|Star of Hope, 1811 Ruiz Street, Houston TX|
I woke up this morning at 7:30 under some trees alongside a highway. Last night I met another homeless guy, named Jason, who was watching the bar crowds on Main Street last night. Jason worked for years as a waiter at one of Houston's best steakhouses. We conversed for hours. Jason asked if I had a place to stay. When I said no he invited me to crash at his "camp" at a secret location just outside of the downtown area. I watched him interact with other people, other homeless guys as well as bar regulars who know him, and grew to trust him.
What the hell, I thought, the guy is well known and liked on the street, not just some dude flying through town, and I sure as hell liked the idea of sleeping in a quiet, secluded place better than curling up in vestibule or behind shrubbery somewhere downtown. I won't say the exact location for fear of the local authorities sweeping it out, forcing my friend and me to find shelter elsewhere.
We each had our own padding, provided by Jason, that we placed on the ground. The night was warm and no blankets were needed. I slept like a rock, savoring the first time I was able to sleep fully horizontal after a week of sleeping in a sitting position. Jason was already gond when I got up. I rolled up my mat and eagerly set off to Star of Hope, pausing for a while on Main Street for a donut and Diet Coke.
After wolfing down the donut on Main Street, I sipped my soda while chatting up some other homeless people. I like to do that for two reasons: It's a way of gathering intelligence about whatever neighborhood you're in, and it can be downright entertaining. At 8:00 a.m. in downtown Houston, it seemed like most of the people on the street were homeless, so I had no trouble getting different bits of information.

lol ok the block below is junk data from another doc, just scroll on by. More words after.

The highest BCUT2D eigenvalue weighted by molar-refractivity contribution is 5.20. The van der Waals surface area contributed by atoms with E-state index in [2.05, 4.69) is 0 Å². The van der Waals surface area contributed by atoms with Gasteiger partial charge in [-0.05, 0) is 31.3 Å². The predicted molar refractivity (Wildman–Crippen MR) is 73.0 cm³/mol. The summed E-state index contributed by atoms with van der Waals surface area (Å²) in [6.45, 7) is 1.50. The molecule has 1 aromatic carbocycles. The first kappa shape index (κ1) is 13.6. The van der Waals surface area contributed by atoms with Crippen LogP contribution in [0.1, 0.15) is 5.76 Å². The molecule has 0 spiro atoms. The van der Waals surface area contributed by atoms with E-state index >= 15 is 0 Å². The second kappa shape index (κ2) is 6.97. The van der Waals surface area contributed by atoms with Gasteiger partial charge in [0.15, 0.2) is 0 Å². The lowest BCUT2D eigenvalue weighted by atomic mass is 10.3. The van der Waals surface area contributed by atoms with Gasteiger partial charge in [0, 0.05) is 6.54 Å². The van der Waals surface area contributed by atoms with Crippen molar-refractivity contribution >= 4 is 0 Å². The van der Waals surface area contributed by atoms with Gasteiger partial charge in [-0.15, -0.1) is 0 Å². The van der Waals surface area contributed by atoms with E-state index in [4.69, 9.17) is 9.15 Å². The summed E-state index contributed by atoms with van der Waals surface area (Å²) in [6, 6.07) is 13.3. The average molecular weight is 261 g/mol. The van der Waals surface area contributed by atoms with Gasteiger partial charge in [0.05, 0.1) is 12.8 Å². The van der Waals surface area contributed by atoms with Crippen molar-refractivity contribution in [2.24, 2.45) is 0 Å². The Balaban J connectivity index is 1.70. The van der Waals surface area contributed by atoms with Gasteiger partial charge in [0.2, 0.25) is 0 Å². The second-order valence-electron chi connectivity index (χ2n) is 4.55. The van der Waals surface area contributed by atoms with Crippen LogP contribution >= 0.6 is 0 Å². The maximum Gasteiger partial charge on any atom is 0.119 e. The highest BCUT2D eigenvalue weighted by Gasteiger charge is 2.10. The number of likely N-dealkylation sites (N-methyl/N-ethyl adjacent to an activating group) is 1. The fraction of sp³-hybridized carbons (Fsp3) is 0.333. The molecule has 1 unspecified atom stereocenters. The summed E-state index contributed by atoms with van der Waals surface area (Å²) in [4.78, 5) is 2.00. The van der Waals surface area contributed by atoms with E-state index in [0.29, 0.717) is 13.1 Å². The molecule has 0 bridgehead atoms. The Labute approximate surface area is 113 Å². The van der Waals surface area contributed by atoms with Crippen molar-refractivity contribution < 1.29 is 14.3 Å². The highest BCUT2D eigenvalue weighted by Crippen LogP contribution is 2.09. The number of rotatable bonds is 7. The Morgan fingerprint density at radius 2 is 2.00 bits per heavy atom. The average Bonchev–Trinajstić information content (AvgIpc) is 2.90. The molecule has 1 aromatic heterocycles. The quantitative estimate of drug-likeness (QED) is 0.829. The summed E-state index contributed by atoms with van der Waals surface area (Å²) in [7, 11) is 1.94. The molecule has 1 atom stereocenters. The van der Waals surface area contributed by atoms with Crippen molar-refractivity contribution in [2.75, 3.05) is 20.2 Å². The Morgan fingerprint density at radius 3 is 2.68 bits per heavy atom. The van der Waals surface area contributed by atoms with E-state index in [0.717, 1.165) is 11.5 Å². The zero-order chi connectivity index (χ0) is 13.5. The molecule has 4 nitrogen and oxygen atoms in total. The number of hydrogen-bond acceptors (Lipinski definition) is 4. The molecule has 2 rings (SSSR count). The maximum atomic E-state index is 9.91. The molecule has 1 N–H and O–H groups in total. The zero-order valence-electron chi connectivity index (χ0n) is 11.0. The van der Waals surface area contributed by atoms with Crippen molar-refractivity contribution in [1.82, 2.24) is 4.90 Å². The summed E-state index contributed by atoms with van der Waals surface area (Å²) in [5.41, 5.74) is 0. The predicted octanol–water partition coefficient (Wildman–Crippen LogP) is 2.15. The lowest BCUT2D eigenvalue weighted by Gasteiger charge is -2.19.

Star of Hope is nearly a mile from Jason's camp. Located at 1811 Ruiz Street, the shelter is three and a half blocks northeast of Minute Maid Park. When I checked in at 10:55, I was asked for ID and filled out a very basic information sheet, including next of kin contact information. The man who checked me in is named Anthony. To my surprise, he just moved to Houston three months ago from Evanston, just north of Chicago, right next to my old stomping grounds of Rogers Park.
"Okay, you're in," Anthony said. "There's a church that serves free lunch up the road, a block from here. Go grab some food and be back here by two to check in and hit the showers." Since this is now my eighth day without a shower, that sounded awfully good. But I needed more than that donut, so I walked about 600 feet to a clearing beneath a highway overpass that crosses Runnels Street.
I counted around 160 people waiting for the free food being handed out by a church group from Sugar Land, a town 25 miles southwest of Houston. I got in line, one of maybe half a dozen white guys there. I sensed no attitude from my black homeless colleagues, however. The line moved quickly. We were served a plate with a baked potato, ham-and-macroni salad, Spanish rice, lettuce salad and a slice of white bread. Not exactly fine dining, but not bad either and very welcome.